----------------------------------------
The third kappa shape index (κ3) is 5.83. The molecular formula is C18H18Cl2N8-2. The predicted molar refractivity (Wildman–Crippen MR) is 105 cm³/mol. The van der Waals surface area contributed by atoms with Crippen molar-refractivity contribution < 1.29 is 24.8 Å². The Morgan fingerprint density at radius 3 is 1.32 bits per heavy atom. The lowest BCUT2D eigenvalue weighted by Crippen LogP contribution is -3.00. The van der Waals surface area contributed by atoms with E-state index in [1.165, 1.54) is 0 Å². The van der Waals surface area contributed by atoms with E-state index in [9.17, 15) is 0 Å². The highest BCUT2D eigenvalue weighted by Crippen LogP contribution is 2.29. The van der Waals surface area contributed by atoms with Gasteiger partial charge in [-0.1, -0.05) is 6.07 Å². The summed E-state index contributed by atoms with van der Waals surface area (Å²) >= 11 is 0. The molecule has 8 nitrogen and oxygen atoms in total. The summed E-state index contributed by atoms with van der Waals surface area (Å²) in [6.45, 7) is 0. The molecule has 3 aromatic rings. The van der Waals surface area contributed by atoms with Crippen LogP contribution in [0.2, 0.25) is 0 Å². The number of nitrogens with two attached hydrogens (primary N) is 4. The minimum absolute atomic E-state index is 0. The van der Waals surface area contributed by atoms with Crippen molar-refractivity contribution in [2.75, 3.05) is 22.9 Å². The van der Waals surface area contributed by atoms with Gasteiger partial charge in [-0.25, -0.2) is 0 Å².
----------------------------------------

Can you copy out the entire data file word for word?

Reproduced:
The third kappa shape index (κ3) is 5.83. The molecular formula is C18H18Cl2N8-2. The predicted molar refractivity (Wildman–Crippen MR) is 105 cm³/mol. The van der Waals surface area contributed by atoms with Crippen molar-refractivity contribution < 1.29 is 24.8 Å². The Morgan fingerprint density at radius 3 is 1.32 bits per heavy atom. The lowest BCUT2D eigenvalue weighted by Crippen LogP contribution is -3.00. The van der Waals surface area contributed by atoms with E-state index in [1.165, 1.54) is 0 Å². The van der Waals surface area contributed by atoms with E-state index in [9.17, 15) is 0 Å². The highest BCUT2D eigenvalue weighted by Crippen LogP contribution is 2.29. The van der Waals surface area contributed by atoms with Gasteiger partial charge in [-0.1, -0.05) is 6.07 Å². The summed E-state index contributed by atoms with van der Waals surface area (Å²) >= 11 is 0. The molecule has 8 nitrogen and oxygen atoms in total. The summed E-state index contributed by atoms with van der Waals surface area (Å²) in [6.45, 7) is 0. The molecule has 3 aromatic rings. The van der Waals surface area contributed by atoms with Crippen LogP contribution in [0.2, 0.25) is 0 Å². The number of nitrogens with two attached hydrogens (primary N) is 4. The minimum absolute atomic E-state index is 0. The van der Waals surface area contributed by atoms with Crippen molar-refractivity contribution in [2.75, 3.05) is 22.9 Å². The van der Waals surface area contributed by atoms with Gasteiger partial charge in [-0.25, -0.2) is 0 Å².